Now it’s time for another exciting edition of NAME THAT PLANT!
I ran into today’s contestant at the Saturday Berkeley Farmers Market (which is, by the way, proud to be GM free, but I was with people I knew so I refrained from trying to provoke people I didn’t know).
Raw, the outer flesh tastes reminiscent of green pea pods.
… another grey hair. (Sorry, no picture)
Incidentally this is post #50. I couldn’t believe it either.
Science is going well. Started my first rotation. I alternate between listless boredom and information overload, but I think I’m at a near optimal ratio between the two.
Scientific Fact of The Day:
Mutualistic relationships between species rarely break down. What can happen is that a related species will exploit the mutual beneficial relationship developed between their relative and another species, by accepting benefits without reciprocating in the same way their relative would. The specific example we were discussing was bacteria that fix nitrogen for plants in return for being provided with nutrients and protection from the outside world.
On the retreat this weekend we had a three hour break in our schedule and a bunch of us drove down to a park on the coast called point lobos. Pictures have been posted to flickr.
The department gathered in Monterey (home of the apparently famous pebble beach golf course) to discuss science and meet/embarrass the new grad students.
Highlights (in no particular order):
The people who study magnetic bactera are really enthusiastic about the science they’re doing. The logic regarding how the bacteria are gaining an advantage by producing magnetic crystals seems a little hazy to me, although I’m not a microbiologist. But whatever the reason, the fact that they are is really cool.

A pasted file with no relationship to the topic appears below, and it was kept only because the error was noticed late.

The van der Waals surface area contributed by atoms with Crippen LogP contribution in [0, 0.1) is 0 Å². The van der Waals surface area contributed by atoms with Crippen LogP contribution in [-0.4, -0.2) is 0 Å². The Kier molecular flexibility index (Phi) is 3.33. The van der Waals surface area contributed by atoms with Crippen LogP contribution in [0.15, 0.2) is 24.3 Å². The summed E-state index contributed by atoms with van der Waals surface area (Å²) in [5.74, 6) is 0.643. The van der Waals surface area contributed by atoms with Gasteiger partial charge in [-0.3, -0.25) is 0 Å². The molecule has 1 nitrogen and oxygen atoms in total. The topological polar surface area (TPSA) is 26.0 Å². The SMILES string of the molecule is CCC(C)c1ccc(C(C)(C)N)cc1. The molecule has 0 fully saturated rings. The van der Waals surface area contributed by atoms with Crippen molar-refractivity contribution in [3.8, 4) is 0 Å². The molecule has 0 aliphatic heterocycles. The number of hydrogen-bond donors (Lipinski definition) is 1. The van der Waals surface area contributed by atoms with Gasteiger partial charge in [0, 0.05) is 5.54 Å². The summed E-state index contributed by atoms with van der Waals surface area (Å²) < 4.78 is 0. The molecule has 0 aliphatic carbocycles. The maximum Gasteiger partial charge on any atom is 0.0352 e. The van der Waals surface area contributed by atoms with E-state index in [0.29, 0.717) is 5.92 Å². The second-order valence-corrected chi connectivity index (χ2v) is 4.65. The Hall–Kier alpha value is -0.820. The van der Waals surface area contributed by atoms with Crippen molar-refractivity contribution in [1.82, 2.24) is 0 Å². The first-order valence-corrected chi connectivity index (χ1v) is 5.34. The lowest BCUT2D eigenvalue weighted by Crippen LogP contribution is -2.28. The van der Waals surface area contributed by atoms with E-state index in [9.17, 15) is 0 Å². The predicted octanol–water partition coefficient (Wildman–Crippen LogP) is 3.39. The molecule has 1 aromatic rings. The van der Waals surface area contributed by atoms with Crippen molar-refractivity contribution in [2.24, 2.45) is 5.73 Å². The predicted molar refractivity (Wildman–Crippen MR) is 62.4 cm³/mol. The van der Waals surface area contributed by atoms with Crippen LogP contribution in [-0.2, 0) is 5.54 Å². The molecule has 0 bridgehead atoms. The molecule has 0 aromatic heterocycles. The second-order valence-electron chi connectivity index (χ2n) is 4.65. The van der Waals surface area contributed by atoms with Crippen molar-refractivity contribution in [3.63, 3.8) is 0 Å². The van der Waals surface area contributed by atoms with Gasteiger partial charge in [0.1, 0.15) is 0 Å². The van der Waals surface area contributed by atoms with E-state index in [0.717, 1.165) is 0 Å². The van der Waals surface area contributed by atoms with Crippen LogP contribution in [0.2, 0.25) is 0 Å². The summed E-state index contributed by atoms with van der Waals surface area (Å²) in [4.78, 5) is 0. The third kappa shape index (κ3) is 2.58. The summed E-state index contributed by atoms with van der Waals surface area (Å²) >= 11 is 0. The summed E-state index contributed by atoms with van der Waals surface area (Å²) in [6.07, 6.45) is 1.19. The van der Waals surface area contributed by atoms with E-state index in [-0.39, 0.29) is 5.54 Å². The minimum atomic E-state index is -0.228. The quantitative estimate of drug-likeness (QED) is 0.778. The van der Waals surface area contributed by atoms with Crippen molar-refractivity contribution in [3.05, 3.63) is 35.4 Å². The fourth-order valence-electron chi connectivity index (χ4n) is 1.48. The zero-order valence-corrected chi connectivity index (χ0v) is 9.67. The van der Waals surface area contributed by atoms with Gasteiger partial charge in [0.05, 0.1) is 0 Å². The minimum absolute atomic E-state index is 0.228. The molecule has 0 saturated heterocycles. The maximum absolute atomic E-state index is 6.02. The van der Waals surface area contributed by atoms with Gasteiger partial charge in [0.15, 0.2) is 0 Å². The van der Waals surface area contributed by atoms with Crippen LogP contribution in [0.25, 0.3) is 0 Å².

Huge studies looking at the linkages between alleles of genes and the effects of drugs in humans. These are pure associate mapping studies, since you can’t do any controlled mating. Thousands or tens of thousands of subjects from drug studies. Convincing results that you can tie genetic data to drugs have no effect, enhanced effects or negative effects. The problem is that you can’t do anything cool about it. You can make more people take prevenative drugs. But you can’t introgress beneficial alleles into the rest of the population. Or make a transgenic line to test for complementation. This is why I work on plants.
The fields surrounding Gilroy, California produce some rediculus fraction of the total garlic crop in the US. The town features such cullinary delights as garlic flavored gum and garlic flavored ice cream as well as hosting an annual garlic festival, at which they crown the Gilroy Garlic Queen. We were told we’d be able to smell garlic just driving through on the highway and believe it or not we could.
Bonfires on the beach of the pacific ocean both nights. I haven’t seen the coast in daylight as of yet. But a good time was had by all. I was inducted into the secret society of grad students and given the sacred position of “fire bringer.” Translation: one of the graduating students handed me a box of matches and said: “ok, now it’s your responsibility to always remember to bring these.”
“Advances in the genetic engineering of plants have provided enormous benefits to American farmers. I believe that we can continue to modify plants safely with new genetic methods, abetted by stringent tests for environmental and health effects and by stronger regulatory oversight guided by the best available scientific advice. ”
– Barak Obama’s answers to 14 science and technology policy questions.